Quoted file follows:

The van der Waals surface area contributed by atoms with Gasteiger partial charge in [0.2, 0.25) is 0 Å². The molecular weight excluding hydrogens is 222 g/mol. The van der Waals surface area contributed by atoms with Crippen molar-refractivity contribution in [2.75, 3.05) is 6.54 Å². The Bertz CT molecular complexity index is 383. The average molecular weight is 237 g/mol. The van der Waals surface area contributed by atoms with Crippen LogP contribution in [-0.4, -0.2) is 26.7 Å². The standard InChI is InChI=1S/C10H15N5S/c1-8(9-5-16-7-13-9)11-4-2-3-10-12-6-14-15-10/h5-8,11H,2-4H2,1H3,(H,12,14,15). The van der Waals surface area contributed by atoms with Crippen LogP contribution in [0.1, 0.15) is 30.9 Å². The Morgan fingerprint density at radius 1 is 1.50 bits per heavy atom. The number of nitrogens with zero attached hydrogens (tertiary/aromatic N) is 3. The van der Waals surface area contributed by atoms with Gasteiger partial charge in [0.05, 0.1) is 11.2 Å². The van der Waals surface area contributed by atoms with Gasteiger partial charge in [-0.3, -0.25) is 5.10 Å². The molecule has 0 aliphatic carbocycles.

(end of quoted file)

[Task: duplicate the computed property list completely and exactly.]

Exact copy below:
The van der Waals surface area contributed by atoms with Gasteiger partial charge in [0.2, 0.25) is 0 Å². The molecular weight excluding hydrogens is 222 g/mol. The van der Waals surface area contributed by atoms with Crippen molar-refractivity contribution in [2.75, 3.05) is 6.54 Å². The Bertz CT molecular complexity index is 383. The average molecular weight is 237 g/mol. The van der Waals surface area contributed by atoms with Crippen LogP contribution in [-0.4, -0.2) is 26.7 Å². The standard InChI is InChI=1S/C10H15N5S/c1-8(9-5-16-7-13-9)11-4-2-3-10-12-6-14-15-10/h5-8,11H,2-4H2,1H3,(H,12,14,15). The van der Waals surface area contributed by atoms with Crippen LogP contribution in [0.1, 0.15) is 30.9 Å². The Morgan fingerprint density at radius 1 is 1.50 bits per heavy atom. The number of nitrogens with zero attached hydrogens (tertiary/aromatic N) is 3. The van der Waals surface area contributed by atoms with Gasteiger partial charge in [0.05, 0.1) is 11.2 Å². The van der Waals surface area contributed by atoms with Gasteiger partial charge in [-0.3, -0.25) is 5.10 Å². The molecule has 0 aliphatic carbocycles.